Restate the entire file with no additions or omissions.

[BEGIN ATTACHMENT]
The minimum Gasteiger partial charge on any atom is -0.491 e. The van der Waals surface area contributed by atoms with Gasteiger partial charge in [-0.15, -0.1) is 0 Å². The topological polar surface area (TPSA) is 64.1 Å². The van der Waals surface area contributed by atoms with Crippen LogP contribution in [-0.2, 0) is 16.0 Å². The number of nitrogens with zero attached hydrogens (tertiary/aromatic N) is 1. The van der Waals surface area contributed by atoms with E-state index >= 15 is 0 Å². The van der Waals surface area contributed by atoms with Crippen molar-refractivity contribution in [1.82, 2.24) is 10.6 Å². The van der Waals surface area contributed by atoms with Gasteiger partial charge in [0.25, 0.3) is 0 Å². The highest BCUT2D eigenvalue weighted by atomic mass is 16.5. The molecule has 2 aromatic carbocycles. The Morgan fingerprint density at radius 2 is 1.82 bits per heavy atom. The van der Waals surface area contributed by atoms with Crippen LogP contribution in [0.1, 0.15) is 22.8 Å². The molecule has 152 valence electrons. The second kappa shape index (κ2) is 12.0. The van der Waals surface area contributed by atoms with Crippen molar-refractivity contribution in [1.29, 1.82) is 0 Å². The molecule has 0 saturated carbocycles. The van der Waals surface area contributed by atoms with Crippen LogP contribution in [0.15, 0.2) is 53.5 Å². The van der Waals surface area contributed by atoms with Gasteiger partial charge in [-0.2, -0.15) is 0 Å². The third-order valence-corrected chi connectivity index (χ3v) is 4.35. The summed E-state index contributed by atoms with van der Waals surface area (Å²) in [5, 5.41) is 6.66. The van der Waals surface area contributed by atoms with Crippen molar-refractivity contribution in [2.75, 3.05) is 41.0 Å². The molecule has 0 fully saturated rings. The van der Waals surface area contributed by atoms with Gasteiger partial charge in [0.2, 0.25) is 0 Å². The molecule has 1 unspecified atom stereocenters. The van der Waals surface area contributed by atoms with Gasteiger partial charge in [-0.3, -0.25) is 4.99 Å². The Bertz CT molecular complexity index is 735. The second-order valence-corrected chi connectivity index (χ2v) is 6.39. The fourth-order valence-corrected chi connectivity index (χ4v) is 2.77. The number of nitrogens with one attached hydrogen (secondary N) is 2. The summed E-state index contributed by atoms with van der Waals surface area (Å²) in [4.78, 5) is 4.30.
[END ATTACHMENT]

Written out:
The minimum Gasteiger partial charge on any atom is -0.491 e. The van der Waals surface area contributed by atoms with Gasteiger partial charge in [-0.15, -0.1) is 0 Å². The topological polar surface area (TPSA) is 64.1 Å². The van der Waals surface area contributed by atoms with Crippen LogP contribution in [-0.2, 0) is 16.0 Å². The number of nitrogens with zero attached hydrogens (tertiary/aromatic N) is 1. The van der Waals surface area contributed by atoms with E-state index >= 15 is 0 Å². The van der Waals surface area contributed by atoms with Crippen molar-refractivity contribution in [1.82, 2.24) is 10.6 Å². The van der Waals surface area contributed by atoms with Gasteiger partial charge in [0.25, 0.3) is 0 Å². The highest BCUT2D eigenvalue weighted by atomic mass is 16.5. The molecule has 2 aromatic carbocycles. The Morgan fingerprint density at radius 2 is 1.82 bits per heavy atom. The van der Waals surface area contributed by atoms with Crippen LogP contribution in [0.1, 0.15) is 22.8 Å². The molecule has 152 valence electrons. The second kappa shape index (κ2) is 12.0. The van der Waals surface area contributed by atoms with Crippen molar-refractivity contribution in [1.29, 1.82) is 0 Å². The molecule has 0 saturated carbocycles. The van der Waals surface area contributed by atoms with Crippen LogP contribution in [0.15, 0.2) is 53.5 Å². The van der Waals surface area contributed by atoms with Gasteiger partial charge in [-0.2, -0.15) is 0 Å². The third-order valence-corrected chi connectivity index (χ3v) is 4.35. The summed E-state index contributed by atoms with van der Waals surface area (Å²) in [5, 5.41) is 6.66. The van der Waals surface area contributed by atoms with Crippen molar-refractivity contribution in [2.75, 3.05) is 41.0 Å². The molecule has 0 fully saturated rings. The van der Waals surface area contributed by atoms with Gasteiger partial charge in [0.2, 0.25) is 0 Å². The molecule has 1 unspecified atom stereocenters. The van der Waals surface area contributed by atoms with Gasteiger partial charge in [-0.3, -0.25) is 4.99 Å². The Bertz CT molecular complexity index is 735. The second-order valence-corrected chi connectivity index (χ2v) is 6.39. The fourth-order valence-corrected chi connectivity index (χ4v) is 2.77. The number of nitrogens with one attached hydrogen (secondary N) is 2. The summed E-state index contributed by atoms with van der Waals surface area (Å²) in [4.78, 5) is 4.30.